In the Snake River from Dug Bar to Hells Canyon Dam, the lower Salmon and the Little Salmon rivers, the daily limit is four Chinook, only two may be adults. The possession limit is 12, only six may be adults.

The statewide annual limit is 20 adult Chinook in the 2012 seasons occurring before September 1, 2012.

Daylight fishing hours will be 1 in the season brochure.

Waters that open April 22 are:

Clearwater River, main stem:

  • Lower - from the Camas Prairie Railroad Bridge at Lewiston upstream to the Cherrylane Bridge.
  • Middle - from the Cherrylane Bridge upstream to the Orofino Bridge, excluding the perimeter of Dworshak National Fish Hatchery at Ahsahka, and excluding the ladder to the Nez Perce Tribal Hatchery as marked by posted boundaries about 100 yards upstream and downstream of the ladder and extending into the river about 50 yards.
  • Upper - from the Orofino Bridge upstream to the South Fork Clearwater River.

North Fork Clearwater: From the mouth to the Dworshak Dam, excluding the perimeter of the Dworshak National Hatchery at Ahsahka.

Commission to Meet in Boise This Week

The Idaho Fish and Game Commission will be setting big game and Chinook salmon seasons during a meeting Wednesday and Thursday, March 21 and 22, in Boise.

The commission will meet in the Trophy Room at Fish and Game headquarters 600 S. Walnut St., Boise. A public comment session will begin at 7 p.m. Wednesday, March 21.

The meeting starts at 8 a.m. Thursday. The commission will set seasons for this fall's deer, elk, pronghorn, black bear, gray wolf and mountain lion hunts and a spring season on Chinook salmon in the Clearwater, Snake, lower Salmon and Little Salmon rivers.

Recommendations for deer, elk, pronghorn, black bear, mountain lion and gray wolf 2012-2013 seasons include:

Deer

  • Expand muzzleloader opportunity in Panhandle 10 days.
  • Shorten the season for extra antlerless controlled hunts in Clearwater Region.
  • Adjust antlerless hunt tag numbers in northern portion of Southwest Region, extend antlerless portion of Unit 23 white-tailed deer season for youth only.
  • Add new deer hunt to Deer Flat National Wildlife Refuge to address depredations on neighboring private land and convert antlerless youth hunt in Units 40 and 41 to youth extra antlerless controlled hunt.
  • Restructure antlerless hunts in Units 44, 45 and 52, restructure youth hunts in Units 47, 54, 55 and 57, and move rotating muzzleloader hunt from Units 47, 54 and 55 to eastern portion of unit 45.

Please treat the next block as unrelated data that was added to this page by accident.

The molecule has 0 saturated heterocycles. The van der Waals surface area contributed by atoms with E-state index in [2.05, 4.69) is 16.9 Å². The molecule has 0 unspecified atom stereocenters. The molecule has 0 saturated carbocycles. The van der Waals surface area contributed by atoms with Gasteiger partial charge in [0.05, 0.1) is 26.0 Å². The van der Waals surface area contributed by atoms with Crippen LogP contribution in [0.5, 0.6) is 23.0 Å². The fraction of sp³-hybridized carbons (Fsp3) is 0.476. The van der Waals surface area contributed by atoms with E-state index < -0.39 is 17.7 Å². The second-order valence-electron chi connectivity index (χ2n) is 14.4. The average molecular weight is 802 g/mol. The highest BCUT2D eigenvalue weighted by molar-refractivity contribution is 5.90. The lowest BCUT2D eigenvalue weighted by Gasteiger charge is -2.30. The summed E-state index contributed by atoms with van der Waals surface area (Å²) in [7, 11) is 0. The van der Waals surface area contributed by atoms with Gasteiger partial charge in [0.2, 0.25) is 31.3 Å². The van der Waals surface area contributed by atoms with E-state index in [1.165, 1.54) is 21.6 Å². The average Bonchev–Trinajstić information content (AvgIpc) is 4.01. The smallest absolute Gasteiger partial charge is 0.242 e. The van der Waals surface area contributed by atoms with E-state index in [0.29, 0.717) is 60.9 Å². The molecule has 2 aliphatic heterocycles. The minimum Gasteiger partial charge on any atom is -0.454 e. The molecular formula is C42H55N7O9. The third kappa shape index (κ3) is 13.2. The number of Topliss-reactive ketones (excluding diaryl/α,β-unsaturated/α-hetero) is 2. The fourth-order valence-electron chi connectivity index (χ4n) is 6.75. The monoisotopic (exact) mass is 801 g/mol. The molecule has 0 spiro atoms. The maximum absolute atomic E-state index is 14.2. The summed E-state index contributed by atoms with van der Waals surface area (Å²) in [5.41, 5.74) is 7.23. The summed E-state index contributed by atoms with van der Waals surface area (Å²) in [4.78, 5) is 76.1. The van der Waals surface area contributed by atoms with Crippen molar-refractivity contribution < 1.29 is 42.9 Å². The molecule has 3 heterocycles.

• Convert Unit 36A unlimited controlled buck hunt to 120 tags; add Unit 29 to controlled hunt Area 37 muzzleloader hunt.

Elk

Time to Enter Super Hunt Drawing

The deadline to enter the first Super Hunt drawing is May 31.

With every entry in Fish and Game's Super Hunt drawings, hunters get a chance at winning the hunt of a lifetime, and their entry fee helps support hunter and angler access to and across private lands.

The first drawing in June will pick 26 lucky hunters, each of whom will win one of 25 tags - eight elk, eight deer, and eight pronghorn hunts as well as one moose hunt; and one "Super Hunt Combo" entry also will be drawn that will entitle the winner to hunt for one each elk, deer, pronghorn and moose.

A second drawing will be in August when another "Super Hunt Combo" and entries for two elk, two deer, and two pronghorn hunts along with one moose hunt will be drawn. The entry period for the second drawing is June 2 through August 11.

Winners can participate in any open hunt in the state for deer, elk, pronghorn or moose, including general hunts and controlled hunts, in addition to any general season or controlled hunt tags they also hold.

Hunters who win any Super Hunt tag may still enter controlled hunts, except where other restrictions apply. All other rules of individual hunts apply.

The first Super Hunt entry will cost $6. Each additional entry purchased at the same time will cost $4 each. The Super Hunt Combo entries work the same way. The first one costs $20, and each additional entry purchased at the same time will cost $16.